Democracy, Populism, and the Tyranny of the Experts, Part VII
Viewed through the lens of “the tyranny of the experts,” it’s easy to see that in the last election Hillary Clinton was the candidate of the experts, while Donald Trump was the candidate of people who were tired of being tyrannized by them.
Clinton is an expert herself—she’s a lawyer who practiced with The Rose Law Firm—and beyond that, over the course of her three decades in public life she came to consider herself an expert in many other areas, including healthcare (Hillarycare) and foreign policy (she was Secretary of State) among others.
Trump, by contrast, is a businessman who, by the definition in this series of posts, isn’t an expert in anything and is in fact suspicious of and annoyed by people who are experts.
If we were so inclined, we could spend an entertaining hour or so comparing the Clinton and Trump campaign websites through the lens of “expertness.” Clinton’s site is a policy wonk’s nirvana, with her expert opinion about more than 40 policy issues outlined in harrowing detail. Trump’s site, by contrast, mentions only seven policy issues, and two of those relate to immigration. Clinton tells us precisely what to do to improve the world in every particular, while Trump tells us, essentially, to use our imagination.
To understand the differing experiences of people who voted for Clinton and people who voted for Trump, we will fall back on another trusty thought experiment, as follows.
Patient A is a 55-year-old male, a high school graduate who makes his living as a forklift operator. He has just completed a routine visit with his primary care physician (PCP) and has learned, to his horror, that he is “pre-diabetic.” Patient A’s A1C level is borderline and his doctor tells him that he is in danger of developing full-blown diabetes. Patient A is told to make major changes in his lifestyle and to begin taking a medication called metformin.
Patient A is deeply unhappy about all this. He certainly doesn’t want to become diabetic, but he is also sick to death of being told what to do by experts in an ever-burgeoning number of fields. He is already taking five medications every day and he suspects that they—and interactions among them—are responsible for his declining quality of life. Does he really want to add a sixth med to his daily regime?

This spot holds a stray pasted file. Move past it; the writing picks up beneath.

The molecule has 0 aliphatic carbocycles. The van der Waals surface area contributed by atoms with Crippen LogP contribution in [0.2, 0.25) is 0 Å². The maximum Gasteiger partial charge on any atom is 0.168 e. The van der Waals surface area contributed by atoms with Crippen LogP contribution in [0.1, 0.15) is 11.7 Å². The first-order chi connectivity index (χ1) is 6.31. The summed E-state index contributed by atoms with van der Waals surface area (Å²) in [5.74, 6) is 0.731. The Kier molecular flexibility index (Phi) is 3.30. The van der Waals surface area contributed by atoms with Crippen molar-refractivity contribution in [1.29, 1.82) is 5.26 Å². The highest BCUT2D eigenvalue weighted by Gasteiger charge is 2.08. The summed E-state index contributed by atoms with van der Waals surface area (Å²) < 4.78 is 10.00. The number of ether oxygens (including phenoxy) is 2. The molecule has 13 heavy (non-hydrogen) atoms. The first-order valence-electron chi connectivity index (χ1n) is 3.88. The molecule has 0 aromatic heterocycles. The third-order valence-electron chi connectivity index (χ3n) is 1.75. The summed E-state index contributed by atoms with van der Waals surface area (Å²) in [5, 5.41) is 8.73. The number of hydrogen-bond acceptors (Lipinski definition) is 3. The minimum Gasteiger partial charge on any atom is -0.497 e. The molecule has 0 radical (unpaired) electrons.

But if he refuses to take metformin, what will happen? Will his PCP refuse to keep him as a patient? Will he get diabetes? What grounds does he have for not taking this expert’s advice, other than that he’s hacked off about experts in general and medical experts in particular? Does that make any sense?
Patient A leaves his doctor’s office with a prescription for metformin, but whether he will fill it, we don’t know. If he fills, will he take it? If he takes it, will he just stop taking it? Time will tell, but in the meantime Patient A is deeply distressed. He feels helpless and persecuted by people who happen to know more than he does but who have no interest in his dignity as a person. He is simply expected to do as he is told.
Patient B, meanwhile, is a 55-year-old female, a college graduate who makes her living as a mid-level executive at a large nonprofit organization. She has just completed a routine visit with her PCP and has learned, to her horror, that she is “pre-diabetic.” Patient B’s A1C level is borderline and her doctor tells her that she is in danger of developing full-blown diabetes. Patient A is told to make major changes in her lifestyle and to begin taking a medication called metformin.
Patient B is deeply unhappy about all this. She certainly doesn’t want to become diabetic, but she is also worried about taking another medication because she is already taking five medications every day and she suspects that they—and interactions among them—are responsible for her declining quality of life. Does she really want to add a sixth med to her daily regime?
Fortunately, Patient B is hardly helpless in her doctor’s hands. She’s an educated person who subscribes to the WebMD newsletter. She knows what A1C levels are and she knows at least a little about pre-diabetes. She knows, for example, that healthcare policymakers in America keep pushing the “alarming” level of A1C down, while most other countries don’t consider “pre-diabetes” to be a disease or even to be a useful term. She recognizes that some people with borderline A1C levels will proceed on to full diabetes, but she also knows that many people won’t. Which group is she in?
Patient B respects her doctor but she is hardly intimidated by him. She is his social and intellectual equal, and her own little brother is a physician (and she’ll get a second opinion from him). She leaves her doctor’s office with a prescription for metformin, but whether she will fill it, we don’t know. If she fills, will she take it? If she takes it, will she just stop taking it? Time will tell, but in the meantime Patient B, while not a medical expert, is comfortable that she will ultimately make an intelligent decision.
The odds are very good that people like Patient B voted for Hillary Clinton, while people like Patient A voted for Donald Trump. Probably none of those people went to the polls thinking, “I’m all for experts and am happy to take their advice 24/7 so I’m voting for Hillary,” just as none of them went to the polls thinking “I’m sick to death of being told what to do by a bunch of experts in this and that so I’m voting for The Donald, who will rid the world of these pests.”
It’s only Your Humble Blogger who has put his finger on the real reason Clinton lost: people are fed up with the tyranny of the experts, of experts bedeviling them every hour of their lives. Ah, you are thinking, but Clinton actually won the popular vote, suggesting that annoyance with the tyranny of the experts can’t be that widespread. Why worry? Wrong, as we’ll see next Friday.
Next up: DP&TE, Part VIII